Uniform tooth damage would be normally attributed to a raised
burr on an idler sprocket. Intermittent tooth damage would suggest either the camshaft or crankshaft sprockets
to be damaged. Extent of material loss to belt is normally directly proportional to the pulley damage. Belt failure
could result particularly if the teeth's material loss contaminates the rest of the pulley drive.
Inspect and rectify/renew pulleys as necessary. DO NOT clean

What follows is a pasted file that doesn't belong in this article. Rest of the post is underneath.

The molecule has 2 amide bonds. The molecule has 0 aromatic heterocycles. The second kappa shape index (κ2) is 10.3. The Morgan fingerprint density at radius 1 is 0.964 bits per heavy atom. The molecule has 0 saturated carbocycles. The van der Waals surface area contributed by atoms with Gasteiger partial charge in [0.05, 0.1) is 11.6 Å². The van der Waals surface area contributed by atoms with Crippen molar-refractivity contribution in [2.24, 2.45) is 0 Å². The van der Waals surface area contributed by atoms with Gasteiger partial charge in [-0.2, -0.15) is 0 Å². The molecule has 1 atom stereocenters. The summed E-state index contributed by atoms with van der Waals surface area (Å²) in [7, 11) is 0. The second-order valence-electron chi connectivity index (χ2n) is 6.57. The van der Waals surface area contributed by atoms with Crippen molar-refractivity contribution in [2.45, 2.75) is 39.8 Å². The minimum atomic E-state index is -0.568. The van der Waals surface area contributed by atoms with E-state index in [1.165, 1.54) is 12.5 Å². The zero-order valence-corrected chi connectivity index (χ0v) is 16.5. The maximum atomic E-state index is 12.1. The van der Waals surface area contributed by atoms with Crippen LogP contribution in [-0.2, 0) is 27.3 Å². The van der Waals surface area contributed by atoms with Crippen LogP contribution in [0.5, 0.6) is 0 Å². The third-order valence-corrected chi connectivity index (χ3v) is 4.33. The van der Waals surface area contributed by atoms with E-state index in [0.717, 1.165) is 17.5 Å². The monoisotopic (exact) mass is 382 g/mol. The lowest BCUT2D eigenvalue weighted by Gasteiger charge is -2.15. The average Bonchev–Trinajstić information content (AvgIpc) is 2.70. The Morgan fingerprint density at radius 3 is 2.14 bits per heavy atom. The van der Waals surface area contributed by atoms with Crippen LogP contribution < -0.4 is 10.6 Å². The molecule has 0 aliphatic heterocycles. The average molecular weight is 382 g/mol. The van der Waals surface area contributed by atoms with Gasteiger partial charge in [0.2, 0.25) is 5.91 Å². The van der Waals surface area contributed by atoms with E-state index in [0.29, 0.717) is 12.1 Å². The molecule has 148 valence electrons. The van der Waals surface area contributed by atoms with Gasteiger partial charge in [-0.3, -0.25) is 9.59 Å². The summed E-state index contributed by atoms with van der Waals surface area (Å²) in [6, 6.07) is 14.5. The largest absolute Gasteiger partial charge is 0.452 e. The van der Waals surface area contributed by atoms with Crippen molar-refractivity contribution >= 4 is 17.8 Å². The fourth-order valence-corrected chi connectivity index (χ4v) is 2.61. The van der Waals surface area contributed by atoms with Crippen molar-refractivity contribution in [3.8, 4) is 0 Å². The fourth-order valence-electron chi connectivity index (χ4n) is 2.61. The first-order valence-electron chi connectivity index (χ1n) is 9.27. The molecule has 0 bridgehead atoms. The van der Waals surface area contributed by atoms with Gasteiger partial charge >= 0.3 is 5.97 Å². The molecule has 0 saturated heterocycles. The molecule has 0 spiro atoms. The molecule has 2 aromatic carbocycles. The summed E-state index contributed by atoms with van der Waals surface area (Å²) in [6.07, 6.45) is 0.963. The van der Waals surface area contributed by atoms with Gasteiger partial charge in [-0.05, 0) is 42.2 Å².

pulleys with metal scrapes or wire brushes, use wooden scrapes or a soft brush. DO NOT clean with solvents as
oil seal damage could result.
BELT BACKING PUNCTURE
Raised bruise or raised open flat.
Intrusion of foreign body.
Normally attributed to ingress of a stone into the belt train.
The stone punctures the belt tooth or valley as it is compressed and passed around a rotating pulley. The intruder
might be exhausted through the back of the belt, or might remain entrapped especially if embedded into a tooth.
Cord fracture can occur creating an immediate weak point and a belt break failure might result.
Ensure belt guards are fitted and that they are effective in
protecting the belt train.